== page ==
This morning around 8:00 AM EST most smartphone owners in the New York area were surprised to receive an emergency alert on their device.
Because of the loud sound it makes even when the phone is muted, it shook a lot of people during their morning commute.
On the subway, everyone's phones went off simultaneously w/emergency alert about Ahmad Khan Rahami. Like something out of a dystopian movie
— Pamela Engel (@PamEngel12) September 19, 2016
It’s the first time this kind an emergency alert has been sent to aid the search for a wanted suspect — normally the system is used only in cases of extreme weather warnings, AMBER alerts and crisis situations. Because of the text-only nature of an emergency alert, the message asks to look for a picture in the media.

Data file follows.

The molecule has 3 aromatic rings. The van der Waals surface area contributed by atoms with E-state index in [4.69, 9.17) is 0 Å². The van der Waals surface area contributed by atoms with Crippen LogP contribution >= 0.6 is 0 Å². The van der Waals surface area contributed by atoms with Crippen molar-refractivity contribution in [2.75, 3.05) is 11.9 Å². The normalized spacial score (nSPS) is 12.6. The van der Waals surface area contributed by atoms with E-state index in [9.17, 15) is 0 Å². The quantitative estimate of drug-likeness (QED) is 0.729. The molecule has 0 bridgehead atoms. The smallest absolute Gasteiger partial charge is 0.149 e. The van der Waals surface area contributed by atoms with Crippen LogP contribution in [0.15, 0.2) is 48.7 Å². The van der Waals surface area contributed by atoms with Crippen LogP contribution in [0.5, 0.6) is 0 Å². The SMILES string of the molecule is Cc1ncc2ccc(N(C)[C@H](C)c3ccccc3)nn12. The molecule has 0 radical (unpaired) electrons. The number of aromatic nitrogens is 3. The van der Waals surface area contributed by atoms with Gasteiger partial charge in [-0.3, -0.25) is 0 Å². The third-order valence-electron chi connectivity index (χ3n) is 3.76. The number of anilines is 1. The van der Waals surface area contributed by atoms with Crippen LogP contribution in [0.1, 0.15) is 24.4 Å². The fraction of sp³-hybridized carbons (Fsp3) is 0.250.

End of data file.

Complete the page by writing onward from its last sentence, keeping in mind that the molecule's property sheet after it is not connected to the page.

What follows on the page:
In the light of last week’s explosion in the Manhattan neighborhood of Chelsea, the alert system has also been used to signal people in a selected area to watch out for the possible detonation of a suspicious package.
Emergency alerts are sent to people within a specific geographic area, and are delivered almost instantaneously on modern smartphones connected to a cellular network.
According to the FBI wanted notice, the 28-year-old male should be considered “armed and dangerous”. If you think you have seen the wanted suspect it’s recommended to follow the alert’s instructions and call 911.
— NYPD NEWS (@NYPDnews) September 19, 2016